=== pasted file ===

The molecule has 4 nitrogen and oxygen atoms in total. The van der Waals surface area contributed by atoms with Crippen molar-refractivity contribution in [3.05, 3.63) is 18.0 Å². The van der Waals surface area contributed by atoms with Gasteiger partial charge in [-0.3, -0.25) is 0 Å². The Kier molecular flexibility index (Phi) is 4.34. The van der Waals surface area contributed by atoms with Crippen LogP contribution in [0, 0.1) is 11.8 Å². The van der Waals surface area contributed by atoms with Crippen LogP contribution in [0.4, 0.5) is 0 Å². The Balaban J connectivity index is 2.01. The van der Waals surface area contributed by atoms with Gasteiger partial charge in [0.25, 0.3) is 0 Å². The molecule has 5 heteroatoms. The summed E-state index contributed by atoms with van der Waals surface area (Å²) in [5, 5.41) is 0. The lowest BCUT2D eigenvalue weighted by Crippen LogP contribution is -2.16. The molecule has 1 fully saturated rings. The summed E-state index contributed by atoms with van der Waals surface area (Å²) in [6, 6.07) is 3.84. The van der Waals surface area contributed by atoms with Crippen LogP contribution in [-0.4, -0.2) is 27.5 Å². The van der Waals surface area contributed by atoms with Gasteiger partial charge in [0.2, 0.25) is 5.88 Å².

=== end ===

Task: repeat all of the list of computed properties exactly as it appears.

The molecule has 4 nitrogen and oxygen atoms in total. The van der Waals surface area contributed by atoms with Crippen molar-refractivity contribution in [3.05, 3.63) is 18.0 Å². The van der Waals surface area contributed by atoms with Gasteiger partial charge in [-0.3, -0.25) is 0 Å². The Kier molecular flexibility index (Phi) is 4.34. The van der Waals surface area contributed by atoms with Crippen LogP contribution in [0, 0.1) is 11.8 Å². The van der Waals surface area contributed by atoms with Crippen LogP contribution in [0.4, 0.5) is 0 Å². The Balaban J connectivity index is 2.01. The van der Waals surface area contributed by atoms with Gasteiger partial charge in [0.25, 0.3) is 0 Å². The molecule has 5 heteroatoms. The summed E-state index contributed by atoms with van der Waals surface area (Å²) in [5, 5.41) is 0. The lowest BCUT2D eigenvalue weighted by Crippen LogP contribution is -2.16. The molecule has 1 fully saturated rings. The summed E-state index contributed by atoms with van der Waals surface area (Å²) in [6, 6.07) is 3.84. The van der Waals surface area contributed by atoms with Crippen LogP contribution in [-0.4, -0.2) is 27.5 Å². The van der Waals surface area contributed by atoms with Gasteiger partial charge in [0.2, 0.25) is 5.88 Å².